Audit of Municipalities
A- Internal audit
Internal audit of a municipality is conducted by the municipal council, mayor and internal auditors.
The municipal council is both the decision-making body and the oversight body of a municipality. The council oversees the expenditures and activities of a municipality when it deliberates on the budget, annual report, strategic plan, land development plans, work programs and investment programs.
In addition, municipal councillors may pose questions to the mayor about the activities and decisions of the municipality.
A general debate may be initiated on municipal affairs upon the request of one third of councillors, or a motion of incompetence of mayor be tabled. The municipal council may decide that the mayor’s activities in the previous year are unsatisfactory. However, if this motion is affirmed by three fourths of the council and upheld by the Council of State, the mayor loses the office.
The mayor, as the head of municipal organization, is under obligation to always supervise every action of the municipality. S/he is also responsible for operating the internal control and audit processes of the municipality.
Internal auditors work directly under the mayor to improve work processes, eliminate risks and corruption. However, smaller municipalities do not have internal audit function.
Another means of internal audit is the audit commission of three or five councillors elected by and from among the municipal council (excepting town municipalities with population smaller than 10,000). The audit commission audits the municipality’s revenues and expenditures and related accounting records and transactions for the previous year, and submits its report to the municipal council by the end of March.
The audit commission report should be submitted to the municipal council before the council deliberates on the annual report in its April meeting. However, it is not possible to say that audit commissions conduct an effective audit.
Municipal council are not subject to the approval of any other authority with some exceptions. However, municipalities are under the tutelage of the central government for such reasons as protecting the public good and effective delivery of public services. Various ministries and central government agencies have tutelage power on municipal decisions and actions in the form of supervision, approval, permission, deciding on behalf, deferment etc.
Major areas of tutelage are as follows:
- The job position standards that shape the organizational structure of municipalities are defined by the Ministry of Interior and State Personnel Department.
- Secretaries-general of metropolitan municipalities and directors-general of affiliated entities are appointed by the Minister of Interior upon a proposal from the metropolitan mayor.
- The content of the strategic plan is defined by the Ministry of Development, and the format and content of the annual report by the Ministry of Finance.
- Regulations on preparing land development plans are issued by the Ministry of Environment and Urbanization which also monitors and oversees the land development plans and amendments thereto.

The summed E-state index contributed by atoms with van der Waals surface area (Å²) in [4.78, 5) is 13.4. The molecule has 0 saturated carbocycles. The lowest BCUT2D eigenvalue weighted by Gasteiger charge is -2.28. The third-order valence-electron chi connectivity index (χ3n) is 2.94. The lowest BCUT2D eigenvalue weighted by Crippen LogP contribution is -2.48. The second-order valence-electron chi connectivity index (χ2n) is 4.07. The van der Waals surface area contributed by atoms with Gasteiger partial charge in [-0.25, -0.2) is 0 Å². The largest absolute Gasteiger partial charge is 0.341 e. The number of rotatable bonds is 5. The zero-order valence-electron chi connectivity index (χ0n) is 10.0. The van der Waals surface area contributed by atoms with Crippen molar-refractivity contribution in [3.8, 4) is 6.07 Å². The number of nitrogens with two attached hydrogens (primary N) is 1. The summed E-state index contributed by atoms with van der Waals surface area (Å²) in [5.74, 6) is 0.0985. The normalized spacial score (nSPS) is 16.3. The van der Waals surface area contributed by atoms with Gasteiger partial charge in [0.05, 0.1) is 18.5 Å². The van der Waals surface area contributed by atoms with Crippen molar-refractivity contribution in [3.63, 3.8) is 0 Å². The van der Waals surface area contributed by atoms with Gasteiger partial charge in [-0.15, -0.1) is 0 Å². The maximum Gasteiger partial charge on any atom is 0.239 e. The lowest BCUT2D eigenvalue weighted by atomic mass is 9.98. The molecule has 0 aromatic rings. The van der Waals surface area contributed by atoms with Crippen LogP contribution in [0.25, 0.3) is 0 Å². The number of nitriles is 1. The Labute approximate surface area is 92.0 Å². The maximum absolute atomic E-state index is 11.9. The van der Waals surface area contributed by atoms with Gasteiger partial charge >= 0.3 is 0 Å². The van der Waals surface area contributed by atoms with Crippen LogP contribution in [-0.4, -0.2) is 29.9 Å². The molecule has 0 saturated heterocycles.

- The Ministry of Environment and Urbanization defines the environmental responsibilities of municipalities, and controls the public resources that municipalities may deploy to improve the environment.
- Since the remunerative rights of civil servants working in municipalities and in the entire public sector are linked to those of the state civil servants, the Ministry of Finance has a decisive role on this matter.
- Resolutions of municipal councils do not enter into force without being communicated to the respective governor or the district governor. Some resolutions of municipal councils are subject to approval by the Ministry of Interior.
- The Ministry of Interior is authorized to inspect the transactions of municipalities through the inspectors of the Ministry of Interior. Such inspection relates to the compliance of municipal decisions and actions with legislation.
- The Minister of Interior’s permission is required to launch an investigation on municipal officials for decisions and actions constituting crimes.
- Mayors and municipal councillors on whom investigation or prosecution has been launched may be suspended by the Minister of Interior until the completion of the investigation or prosecution.
- Where municipal services fail to such extent that public health and well-being are vitally affected, Minister of Interior may have the governor undertake such services.
- The Ministry of Interior may request the Council of State to dissolve a municipal council which fails to perform its functions or passes resolutions on political matters not relevant to the municipality. The council meetings may be suspended until the Council of State returns a decision.
C- Audit by Court of Accounts
Since municipalities disburse public funds, they are subject to audit by the Court of Accounts which audits on behalf of the Turkish Grand National Assembly (the national parliament). Turkey has no specific court of accounts for local governments. The Court of Accounts regularly reviews whether municipal revenues and expenditures comply with laws, whether municipal assets are protected. If it is found out during an audit that the public resources incurred a loss, a recovery decision is returned. The recovery decision of the Court of Accounts has the effect of a court order and not subject to appeal.